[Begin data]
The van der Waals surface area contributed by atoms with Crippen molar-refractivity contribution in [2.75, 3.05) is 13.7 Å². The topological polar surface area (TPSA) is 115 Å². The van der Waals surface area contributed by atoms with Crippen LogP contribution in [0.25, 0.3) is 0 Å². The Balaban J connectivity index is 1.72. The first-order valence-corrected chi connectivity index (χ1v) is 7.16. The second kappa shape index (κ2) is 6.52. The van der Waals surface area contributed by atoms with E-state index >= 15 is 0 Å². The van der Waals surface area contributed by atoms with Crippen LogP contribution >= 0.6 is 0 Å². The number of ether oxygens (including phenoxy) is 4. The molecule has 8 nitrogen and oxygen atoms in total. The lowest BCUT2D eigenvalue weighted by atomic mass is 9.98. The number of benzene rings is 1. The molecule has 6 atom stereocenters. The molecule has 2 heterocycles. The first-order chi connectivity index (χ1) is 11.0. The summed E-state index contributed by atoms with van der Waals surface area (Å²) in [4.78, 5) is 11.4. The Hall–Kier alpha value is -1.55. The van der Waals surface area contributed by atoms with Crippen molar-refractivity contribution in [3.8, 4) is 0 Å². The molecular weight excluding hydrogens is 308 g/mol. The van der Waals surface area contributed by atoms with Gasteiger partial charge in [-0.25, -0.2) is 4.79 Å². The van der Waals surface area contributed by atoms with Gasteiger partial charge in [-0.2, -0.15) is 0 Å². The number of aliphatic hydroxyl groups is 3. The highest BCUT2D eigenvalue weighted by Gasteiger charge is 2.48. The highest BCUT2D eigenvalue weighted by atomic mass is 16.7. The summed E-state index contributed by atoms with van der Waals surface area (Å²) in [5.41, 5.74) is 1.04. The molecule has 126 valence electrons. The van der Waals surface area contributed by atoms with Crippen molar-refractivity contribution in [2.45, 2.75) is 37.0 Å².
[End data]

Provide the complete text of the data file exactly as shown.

The van der Waals surface area contributed by atoms with Crippen molar-refractivity contribution in [2.75, 3.05) is 13.7 Å². The topological polar surface area (TPSA) is 115 Å². The van der Waals surface area contributed by atoms with Crippen LogP contribution in [0.25, 0.3) is 0 Å². The Balaban J connectivity index is 1.72. The first-order valence-corrected chi connectivity index (χ1v) is 7.16. The second kappa shape index (κ2) is 6.52. The van der Waals surface area contributed by atoms with E-state index >= 15 is 0 Å². The van der Waals surface area contributed by atoms with Crippen LogP contribution >= 0.6 is 0 Å². The number of ether oxygens (including phenoxy) is 4. The molecule has 8 nitrogen and oxygen atoms in total. The lowest BCUT2D eigenvalue weighted by atomic mass is 9.98. The number of benzene rings is 1. The molecule has 6 atom stereocenters. The molecule has 2 heterocycles. The first-order chi connectivity index (χ1) is 11.0. The summed E-state index contributed by atoms with van der Waals surface area (Å²) in [4.78, 5) is 11.4. The Hall–Kier alpha value is -1.55. The van der Waals surface area contributed by atoms with Crippen molar-refractivity contribution in [3.8, 4) is 0 Å². The molecular weight excluding hydrogens is 308 g/mol. The van der Waals surface area contributed by atoms with Gasteiger partial charge in [-0.25, -0.2) is 4.79 Å². The van der Waals surface area contributed by atoms with Gasteiger partial charge in [-0.2, -0.15) is 0 Å². The number of aliphatic hydroxyl groups is 3. The highest BCUT2D eigenvalue weighted by Gasteiger charge is 2.48. The highest BCUT2D eigenvalue weighted by atomic mass is 16.7. The summed E-state index contributed by atoms with van der Waals surface area (Å²) in [5.41, 5.74) is 1.04. The molecule has 126 valence electrons. The van der Waals surface area contributed by atoms with Crippen molar-refractivity contribution in [2.45, 2.75) is 37.0 Å².